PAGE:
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Teaching with Japanese culture mind


There are common courtesies and protocols that come into play in a typical lesson. Knowing and respecting Japanese culture will make your students feel more comfortable and you more confident.

Arriving early is etiquette.

Arriving early is polite and creates a good impression on Japanese people. If a person should arrive just in time it may be deemed late and inconsiderate to the person or parties waiting. This is especially important in a Japanese business environment.

Don't always take what Japanese say at face value.

If a person speaks in an honest and direct manner, Japanese people become very wary. It is not customary to demonstrate one's true feelings as it may risk offending someone. Japanese people are more concerned in protecting each other's feelings than expressing one's own feelings or attitudes. As a consequence, Japanese people resort to using simple responses such as "Yes or No" which can sometimes be a problem.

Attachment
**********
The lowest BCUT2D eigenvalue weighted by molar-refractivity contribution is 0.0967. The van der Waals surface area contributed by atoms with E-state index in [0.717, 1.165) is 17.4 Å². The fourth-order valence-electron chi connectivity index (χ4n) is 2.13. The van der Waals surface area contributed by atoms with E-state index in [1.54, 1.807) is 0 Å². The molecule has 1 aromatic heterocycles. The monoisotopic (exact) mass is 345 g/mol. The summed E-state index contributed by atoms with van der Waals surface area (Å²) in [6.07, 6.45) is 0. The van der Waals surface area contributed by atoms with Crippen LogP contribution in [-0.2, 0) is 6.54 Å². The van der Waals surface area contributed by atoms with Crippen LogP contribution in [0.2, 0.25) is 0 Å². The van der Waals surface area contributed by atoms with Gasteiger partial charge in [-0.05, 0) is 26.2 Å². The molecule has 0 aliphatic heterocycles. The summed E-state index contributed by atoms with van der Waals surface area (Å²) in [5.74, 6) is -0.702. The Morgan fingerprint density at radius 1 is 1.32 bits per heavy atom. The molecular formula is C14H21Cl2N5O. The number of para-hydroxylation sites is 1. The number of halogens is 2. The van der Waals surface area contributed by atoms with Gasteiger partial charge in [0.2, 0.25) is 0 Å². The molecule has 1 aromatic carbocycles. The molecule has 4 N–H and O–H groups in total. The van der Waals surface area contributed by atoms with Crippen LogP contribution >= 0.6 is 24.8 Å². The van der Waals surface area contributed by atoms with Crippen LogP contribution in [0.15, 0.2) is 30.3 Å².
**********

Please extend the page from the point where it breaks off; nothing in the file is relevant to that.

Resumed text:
Don't always believe in Japanese smiles.

In Japan, smiles do not necessarily mean that the person is happy and or satisfied. Japanese prefer to mask their true emotions with a superficial smile to maintain a friendly atmosphere. If you really want to understand the Japanese psyche you have to observe closely.

No contact.

Japanese culture does not include hugging or intimate physical contact in public. However, a handshake is fine.

Mutual respect.

It is a fundamental value to the Japanese culture to show respect to one another. Japanese people pride themselves on being mindful of one another’s feelings at all times. Being respectful in your interactions with Japanese people will gain you a valuable insight to the Japanese mentality and culture.

Some useful site →live and work in japan

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